Black swans in abundance: Unexpected events that can ruin the outlook for 2023.
UK news today: Outlook 2023 updates – Investors are anticipating a new year that differs from the annus horribilis of 2022 in one important respect. According to Robeco’s “short-term pain, long-term gain” perspective, a recession is likely to occur in 2023. Investors should wait until inflation, interest rates, and the strength of the US dollar have peaked before the good times start.
The prevailing consensus isn’t all that optimistic, but history teaches us that nothing is ever certain.
What are the potential outcomes—both positive and negative—that could prevent these main scenarios from happening?
The Robeco Sustainable Multi-Asset Solutions team identifies 10 probable “black swans” as 2023 approaches and what the effects might be.
The Robeco Sustainable Multi-Asset Solutions team identifies 10 probable “black swans” as 2023 approaches and what the repercussions might be.
- Goldilocks’s retaliation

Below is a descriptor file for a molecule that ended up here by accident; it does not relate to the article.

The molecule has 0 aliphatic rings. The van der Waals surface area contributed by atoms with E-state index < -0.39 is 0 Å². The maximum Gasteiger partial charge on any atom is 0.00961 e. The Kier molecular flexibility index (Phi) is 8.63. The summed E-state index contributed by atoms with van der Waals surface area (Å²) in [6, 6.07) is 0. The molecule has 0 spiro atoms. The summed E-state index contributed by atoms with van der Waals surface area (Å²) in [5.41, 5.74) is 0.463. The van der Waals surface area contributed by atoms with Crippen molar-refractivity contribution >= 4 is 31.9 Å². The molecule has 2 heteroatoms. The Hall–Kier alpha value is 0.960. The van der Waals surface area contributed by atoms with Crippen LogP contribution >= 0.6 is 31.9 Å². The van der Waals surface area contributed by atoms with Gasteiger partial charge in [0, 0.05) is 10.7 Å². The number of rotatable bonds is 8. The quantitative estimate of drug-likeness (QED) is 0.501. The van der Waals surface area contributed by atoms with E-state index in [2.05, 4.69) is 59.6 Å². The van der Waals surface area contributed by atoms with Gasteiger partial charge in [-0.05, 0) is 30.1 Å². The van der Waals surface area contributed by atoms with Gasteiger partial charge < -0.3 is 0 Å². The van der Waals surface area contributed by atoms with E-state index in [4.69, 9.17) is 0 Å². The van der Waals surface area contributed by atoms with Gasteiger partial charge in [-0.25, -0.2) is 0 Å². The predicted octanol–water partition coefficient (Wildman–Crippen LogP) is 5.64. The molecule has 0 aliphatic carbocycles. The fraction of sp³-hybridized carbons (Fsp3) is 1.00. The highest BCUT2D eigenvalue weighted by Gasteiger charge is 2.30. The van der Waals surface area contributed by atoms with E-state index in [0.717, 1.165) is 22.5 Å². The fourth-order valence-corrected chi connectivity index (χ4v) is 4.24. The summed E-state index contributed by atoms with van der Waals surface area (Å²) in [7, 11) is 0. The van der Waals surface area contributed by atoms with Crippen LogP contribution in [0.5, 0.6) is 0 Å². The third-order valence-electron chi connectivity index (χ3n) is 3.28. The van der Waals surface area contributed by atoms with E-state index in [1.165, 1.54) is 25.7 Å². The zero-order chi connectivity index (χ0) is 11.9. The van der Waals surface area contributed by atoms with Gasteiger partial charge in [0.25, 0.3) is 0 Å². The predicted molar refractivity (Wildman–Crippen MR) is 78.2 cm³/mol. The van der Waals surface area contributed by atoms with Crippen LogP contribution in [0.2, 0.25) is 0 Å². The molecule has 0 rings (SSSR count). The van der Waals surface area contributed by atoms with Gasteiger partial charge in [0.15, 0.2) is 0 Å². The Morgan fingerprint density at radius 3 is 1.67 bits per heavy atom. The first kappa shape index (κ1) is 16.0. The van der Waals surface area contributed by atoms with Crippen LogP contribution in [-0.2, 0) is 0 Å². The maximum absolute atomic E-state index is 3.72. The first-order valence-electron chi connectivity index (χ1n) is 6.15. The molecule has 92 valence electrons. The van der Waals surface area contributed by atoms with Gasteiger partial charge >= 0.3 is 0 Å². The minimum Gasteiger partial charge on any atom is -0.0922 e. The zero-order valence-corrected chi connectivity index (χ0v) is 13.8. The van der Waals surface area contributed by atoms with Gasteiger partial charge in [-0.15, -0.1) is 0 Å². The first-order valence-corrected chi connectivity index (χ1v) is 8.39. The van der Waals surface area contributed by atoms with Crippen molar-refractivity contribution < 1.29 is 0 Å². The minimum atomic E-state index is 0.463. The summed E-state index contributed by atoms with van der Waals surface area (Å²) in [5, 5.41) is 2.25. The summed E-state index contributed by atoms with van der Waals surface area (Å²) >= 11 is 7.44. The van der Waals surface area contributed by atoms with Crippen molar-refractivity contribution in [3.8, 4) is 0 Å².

The first is “Goldilocks’ revenge”—the economic mush will be just right—neither too hot nor too cold.
According to Colin Graham, Head of Multi-Asset Strategies at Robeco, “here, US inflation peaks without a recession, the dollar declines, and the US Federal Reserve (Fed) may rest easy yet remain alert.”
“The budgetary expansion after Copid slows, putting a curb on excessive consumption.
As a result, high yield bonds become more alluring to multi-asset investors as default rate estimates decline.
- Panic stations
The Fed might also become weary of its low long-term rates and reconsider its inflation objective, noting a fundamental break from the prior regime, which has mostly been in place since the global financial crisis.
The next recession might push the economy into outright deflation, according to the argument that the 2% target is too close to zero, Graham warns.
“Panic would ensue, and returns on US dollar-denominated bonds would be negative for the third consecutive year.”
- catastrophe brought by by deflation
The possibility of deflation is even worse.
Although dropping costs may seem nice, customers would not buy anything since they would expect prices to drop soon, which would result in a complete recession.